I also love the way the boot can be accessed through a lift-up rear window, rather than always having to open the large tailgate just to grab a bag out of the back.
Our van had the optional eight-seat configuration, with two rows of three seats behind the front seats. Actually, they aren’t individual seats, they just look like that.
Really, the rear is a bench seat and the second row is composed of a two position bench, with a single seat alongside.
Room for passengers is excellent. I could sit behind my driving position with about 20cm between my knees and the seat back, and then fit in the third row behind that with plenty of space.
That said, the rear seats are narrow and having been in the back of a packed V-Class in the past, with every seat taken by well-fed men, it’s a bit squeezy.
The Mercedes-Benz V250 d has a 2.2-litre turbo-diesel four-cylinder. Well, that’s what Benz will tell you. Really, it’s a 2.143-litre, but the manufacturer rounds it up.
I dare you to go into a dealership and say: “So, the V250 d has a 2.2-litre?” And when they agree, just reply with “No it doesn’t!” You can thank me later for giving you the upper edge in the price bargaining.
Anyway, that’s not important, what you need to know is that this engine is quiet, responsive and smooth with 140kW power and 440Nm of torque. Also, super smooth is the seven-speed automatic which sends drive to the rear wheels.
Benz says the V250 d should use 6.7L/100km over a combination of open and urban roads. Our van was punished with peak hour traffic, hilly suburbs, 40-degree days and me driving in Sport mode almost constantly.
After 278km the van needed just 29.3 litres of diesel tipped into it at the pump. That comes to 10.5L/100km which is great considering there weren’t many motorway kays in there.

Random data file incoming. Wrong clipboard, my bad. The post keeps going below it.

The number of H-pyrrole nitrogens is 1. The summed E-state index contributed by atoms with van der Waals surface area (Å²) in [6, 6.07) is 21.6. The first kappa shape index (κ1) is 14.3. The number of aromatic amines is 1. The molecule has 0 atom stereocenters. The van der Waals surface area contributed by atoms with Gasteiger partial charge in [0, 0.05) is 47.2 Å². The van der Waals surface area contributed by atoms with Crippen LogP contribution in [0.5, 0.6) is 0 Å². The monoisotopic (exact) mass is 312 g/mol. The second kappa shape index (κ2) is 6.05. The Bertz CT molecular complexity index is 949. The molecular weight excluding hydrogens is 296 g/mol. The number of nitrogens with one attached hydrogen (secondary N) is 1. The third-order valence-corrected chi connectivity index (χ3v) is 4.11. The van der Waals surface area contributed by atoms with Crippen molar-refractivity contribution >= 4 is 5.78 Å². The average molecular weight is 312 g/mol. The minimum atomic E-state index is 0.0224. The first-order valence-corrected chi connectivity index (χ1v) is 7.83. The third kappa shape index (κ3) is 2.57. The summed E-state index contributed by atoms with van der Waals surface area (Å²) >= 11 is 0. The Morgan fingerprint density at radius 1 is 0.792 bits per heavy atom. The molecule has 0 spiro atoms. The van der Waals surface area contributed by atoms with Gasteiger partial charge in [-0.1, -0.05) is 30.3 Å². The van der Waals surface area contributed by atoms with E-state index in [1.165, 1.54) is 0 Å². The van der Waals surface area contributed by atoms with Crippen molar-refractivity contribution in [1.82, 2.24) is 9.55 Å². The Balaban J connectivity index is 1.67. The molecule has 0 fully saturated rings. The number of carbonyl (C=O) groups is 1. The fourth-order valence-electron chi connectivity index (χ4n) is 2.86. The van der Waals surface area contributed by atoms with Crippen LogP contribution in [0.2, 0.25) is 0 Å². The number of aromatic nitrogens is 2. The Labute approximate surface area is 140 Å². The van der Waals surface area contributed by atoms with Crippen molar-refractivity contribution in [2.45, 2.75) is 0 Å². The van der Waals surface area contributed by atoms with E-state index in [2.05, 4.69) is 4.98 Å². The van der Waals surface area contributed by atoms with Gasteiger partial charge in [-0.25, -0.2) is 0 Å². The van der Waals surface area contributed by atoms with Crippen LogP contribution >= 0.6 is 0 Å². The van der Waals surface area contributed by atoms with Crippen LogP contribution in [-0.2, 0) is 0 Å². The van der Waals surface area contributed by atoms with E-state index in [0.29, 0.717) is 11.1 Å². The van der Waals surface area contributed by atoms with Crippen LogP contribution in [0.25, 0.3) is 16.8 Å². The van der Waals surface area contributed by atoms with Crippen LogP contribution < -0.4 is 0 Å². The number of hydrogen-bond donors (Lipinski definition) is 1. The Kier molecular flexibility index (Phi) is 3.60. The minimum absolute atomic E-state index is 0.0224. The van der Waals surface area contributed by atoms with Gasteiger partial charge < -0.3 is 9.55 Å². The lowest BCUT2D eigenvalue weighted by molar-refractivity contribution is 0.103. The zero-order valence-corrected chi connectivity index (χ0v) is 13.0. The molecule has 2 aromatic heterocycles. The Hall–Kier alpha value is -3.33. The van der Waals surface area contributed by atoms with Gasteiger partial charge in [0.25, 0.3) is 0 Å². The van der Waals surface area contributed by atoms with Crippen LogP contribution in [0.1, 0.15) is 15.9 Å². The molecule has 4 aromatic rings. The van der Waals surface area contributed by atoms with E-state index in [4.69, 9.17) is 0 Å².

The Mercedes-Benz V250 d is one of the most comfortable vans I’ve driven, and that engine is responsive, with only a sniff of turbo lag.
Steering is accurate and natural feeling. Visibility isn’t bad, although the headrests do block rear vision. Toyota gets around this in the Granvia van with a digital rear view mirror, but there’s no such thing in the V250 d although the surround view camera is fairly clear.
The driver’s seat is on the smaller side, however, and while I wasn’t uncomfortable, I was snug, and my elbows were constantly bumping the backrest side bolster.
While I never drove the V250 d completely loaded up with people and their cargo, I found that with four big blokes and their bags on board acceleration was good, especially for something which weighs 2.3 tonnes.
5 years / unlimited km warranty
ANCAP Safety Rating
The V250 d was given the maximum a five-star ANCAP rating when it was tested in 2014.
In 2019 the V-Class was updated with new styling, but the more major change came in the form of AEB being made standard across the range.
The V250 d also had auto high beams added as standard joining existing equipment such as blind spot warning and lane keeping assistance.
Also standard on the V250 d are six airbags, with curtain airbags extending back to cover the third row.
For child seats you’ll find four ISOFIX points and six top tether anchor points.
The V250 d is covered by Mercedes-Benz’s three-year/unlimited kilometre warranty. Servicing is recommended annually or every 25,000km.
Benz offers three service packages. If you want to pay as you go, the entry level 'Best Basic' costs $565 for the first service, $1925 for the second, and $565 for the third. Alternatively, you can pay $2138 up front for the Best Basic and save $917.
The Mercedes-Benz V250 d is impressive in so many ways – the way it drives, the fuel economy, the practicality and cargo room, the high-end interior, and with the AMG Line pack it looks stealthily sexy. Yes, you’re paying more for the V250 d than most other vans this size, but if you’re running a chauffeur business and you want to impress, this is the way to do it. If it’s for a family it’s hard to go wrong here, too, plus you’ll look damned cool arriving at footy, rather than in an SUV like everybody else.
|V250 D Avantgarde MWB||2.1L, Diesel, 7 SP AUTO||$67,000 – 84,700||2020 Mercedes-Benz V-Class 2020 V250 D Avantgarde MWB Pricing and Specs|
|V220 D MWB||2.1L, Diesel, 7 SP AUTO||$59,200 – 74,800||2020 Mercedes-Benz V-Class 2020 V220 D MWB Pricing and Specs|
|Price and features||7|
|Engine & trans||8|